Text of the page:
In the unsettling new film Donnie Darko, a teenage boy can't figure out whether the world's gone mad or he has. Set in 1988 against a backdrop of middle-class abundance—the houses are all big, the women thin—it was written by its talented young director, Richard Kelly, a few months after he graduated from college, and plays out as an epic of unruly emotion about the horrors of growing up. Part fable, part elegy, the film is shockingly good, but also imperfect enough to remain more likable than intimidating—at times, it's as swooningly out of control as Kelly's troubled kid hero. Played with raw heartbreak by the 20-year-old Jake Gyllenhaal, the possibly paranoid-schizophrenic Donnie is haunted by a huge demon rabbit that talks to him in a low, insinuating purr that seems to come from nowhere and everywhere at once. Donnie tends to sleepwalk through his night visions and sweats; while everyone else in his suburban family sleeps, he hops on his bicycle to cruise the roads that wreathe the surrounding mountains. At dawn, he wakes on deserted stretches of asphalt, curled up like someone's lost ball. Donnie doesn't seem much more awake during the day. He's going to school and taking his medication, but the nightmares and the rabbit aren't going anywhere.
Rigorously anti-nostalgic, the film is a queasy time capsule—Duran Duran rattles the soundtrack while George Bush and Michael Dukakis debate each other on the family television set—but it's also a Pandora's box of big ideas. When Donnie and his science teacher, Dr. Monnitoff (Noah Wyle), are discussing Stephen Hawking's A Brief History of Time and Monnitoff starts musing about wormholes, Donnie asks if you could get where you wanted to go "in a DeLorean." As with Michael J. Fox's character in Back to the Future, Donnie is a time traveler of sorts, though, at least initially, he seems to be looking for a way out of the present, rather than for a line into the past. He's unhappy with life—his and everyone else's. He burned down a house once. But what's really eating Donnie Darko? His mom and dad are as generous as the actors playing them, Mary McDonnell and Holmes Osborne, who breathe warmth and shared history into parents whose love for each other—and their children—is at odds with high-culture clichs of Middle American life. When Donnie's mother, Rose, squints at her son over dinner, swirling a big glass of red, it's as if she were looking at the dark side of the moon. But if she doesn't know where her son has gone, she's not about to stop looking.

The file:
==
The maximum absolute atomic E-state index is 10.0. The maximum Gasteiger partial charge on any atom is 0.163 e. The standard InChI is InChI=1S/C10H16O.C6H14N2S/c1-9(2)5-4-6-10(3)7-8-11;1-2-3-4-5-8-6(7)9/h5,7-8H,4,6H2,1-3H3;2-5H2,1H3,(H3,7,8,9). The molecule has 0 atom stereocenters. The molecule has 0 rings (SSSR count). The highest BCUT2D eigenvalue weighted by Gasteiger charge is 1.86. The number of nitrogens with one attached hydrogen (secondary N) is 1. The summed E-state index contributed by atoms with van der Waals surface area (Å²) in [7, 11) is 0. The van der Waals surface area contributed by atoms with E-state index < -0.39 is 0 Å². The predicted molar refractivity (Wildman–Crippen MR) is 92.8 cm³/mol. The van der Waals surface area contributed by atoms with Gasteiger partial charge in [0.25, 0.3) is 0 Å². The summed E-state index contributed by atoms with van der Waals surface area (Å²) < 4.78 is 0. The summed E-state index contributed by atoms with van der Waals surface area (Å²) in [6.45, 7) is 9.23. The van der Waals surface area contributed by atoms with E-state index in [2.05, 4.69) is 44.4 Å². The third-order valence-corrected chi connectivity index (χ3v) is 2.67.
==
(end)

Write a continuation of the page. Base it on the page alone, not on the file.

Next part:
The thing is Donnie doesn't know where he's gone either. He's being treated by a sympathetic shrink (Katharine Ross) and has a new distraction—a wraith named Gretchen (Jena Malone)—but can't shake the big bunny with the metallic face and dead eyes. (The creature's ratty body looks like a toddler's discarded jumper.) At school, Donnie reads Graham Greene's short story "The Destructors," about a gang of kids who destroy an old man's house for no obvious reason. "They want to tear the world apart," he says of the kids. He does, too, a little, though Kelly doesn't give him enough reason why he should. His parents may be voting for Bush Sr., but nobody, including the writer/director, holds it against them. When Gyllenhaal lowers his chin and stares straight into the camera, a shiver goes up your spine, but you're not exactly sure why, outside of the sheer force of the actor's hypnotic presence. Is Donnie nuts? A psycho about to pop? Does it matter? Donnie may be sick, but he's no sicker than the tough who flips open a switchblade in a school bathroom, or the gym teacher who believes the answers to life's deeper questions are to be found in a self-help book. He's sick, but he's also a kid who's just awakened to the specter of his impending adulthood.